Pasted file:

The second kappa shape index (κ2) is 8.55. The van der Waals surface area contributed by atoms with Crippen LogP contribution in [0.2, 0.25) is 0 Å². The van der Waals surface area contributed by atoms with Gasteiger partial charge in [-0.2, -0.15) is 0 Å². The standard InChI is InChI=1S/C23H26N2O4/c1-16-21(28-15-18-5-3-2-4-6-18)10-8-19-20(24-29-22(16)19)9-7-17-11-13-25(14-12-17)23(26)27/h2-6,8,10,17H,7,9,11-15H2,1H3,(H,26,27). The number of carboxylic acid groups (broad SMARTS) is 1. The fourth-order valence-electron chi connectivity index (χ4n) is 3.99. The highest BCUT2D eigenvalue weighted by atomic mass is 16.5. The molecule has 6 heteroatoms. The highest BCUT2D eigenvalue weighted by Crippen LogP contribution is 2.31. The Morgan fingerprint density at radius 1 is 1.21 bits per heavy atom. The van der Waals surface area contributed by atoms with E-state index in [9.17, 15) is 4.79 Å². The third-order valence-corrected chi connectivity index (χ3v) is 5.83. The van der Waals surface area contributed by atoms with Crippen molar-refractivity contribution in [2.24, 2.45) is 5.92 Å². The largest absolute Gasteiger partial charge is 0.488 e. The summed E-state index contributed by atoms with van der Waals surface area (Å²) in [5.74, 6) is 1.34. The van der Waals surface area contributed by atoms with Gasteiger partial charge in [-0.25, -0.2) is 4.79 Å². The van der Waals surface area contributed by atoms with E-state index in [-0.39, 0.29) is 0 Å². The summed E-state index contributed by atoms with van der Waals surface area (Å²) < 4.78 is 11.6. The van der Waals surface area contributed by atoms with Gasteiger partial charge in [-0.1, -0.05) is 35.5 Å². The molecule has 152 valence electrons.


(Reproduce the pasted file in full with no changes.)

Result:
The second kappa shape index (κ2) is 8.55. The van der Waals surface area contributed by atoms with Crippen LogP contribution in [0.2, 0.25) is 0 Å². The van der Waals surface area contributed by atoms with Gasteiger partial charge in [-0.2, -0.15) is 0 Å². The standard InChI is InChI=1S/C23H26N2O4/c1-16-21(28-15-18-5-3-2-4-6-18)10-8-19-20(24-29-22(16)19)9-7-17-11-13-25(14-12-17)23(26)27/h2-6,8,10,17H,7,9,11-15H2,1H3,(H,26,27). The number of carboxylic acid groups (broad SMARTS) is 1. The fourth-order valence-electron chi connectivity index (χ4n) is 3.99. The highest BCUT2D eigenvalue weighted by atomic mass is 16.5. The molecule has 6 heteroatoms. The highest BCUT2D eigenvalue weighted by Crippen LogP contribution is 2.31. The Morgan fingerprint density at radius 1 is 1.21 bits per heavy atom. The van der Waals surface area contributed by atoms with E-state index in [9.17, 15) is 4.79 Å². The third-order valence-corrected chi connectivity index (χ3v) is 5.83. The van der Waals surface area contributed by atoms with Crippen molar-refractivity contribution in [2.24, 2.45) is 5.92 Å². The largest absolute Gasteiger partial charge is 0.488 e. The summed E-state index contributed by atoms with van der Waals surface area (Å²) in [5.74, 6) is 1.34. The van der Waals surface area contributed by atoms with Gasteiger partial charge in [-0.25, -0.2) is 4.79 Å². The van der Waals surface area contributed by atoms with E-state index in [-0.39, 0.29) is 0 Å². The summed E-state index contributed by atoms with van der Waals surface area (Å²) < 4.78 is 11.6. The van der Waals surface area contributed by atoms with Gasteiger partial charge in [-0.1, -0.05) is 35.5 Å². The molecule has 152 valence electrons.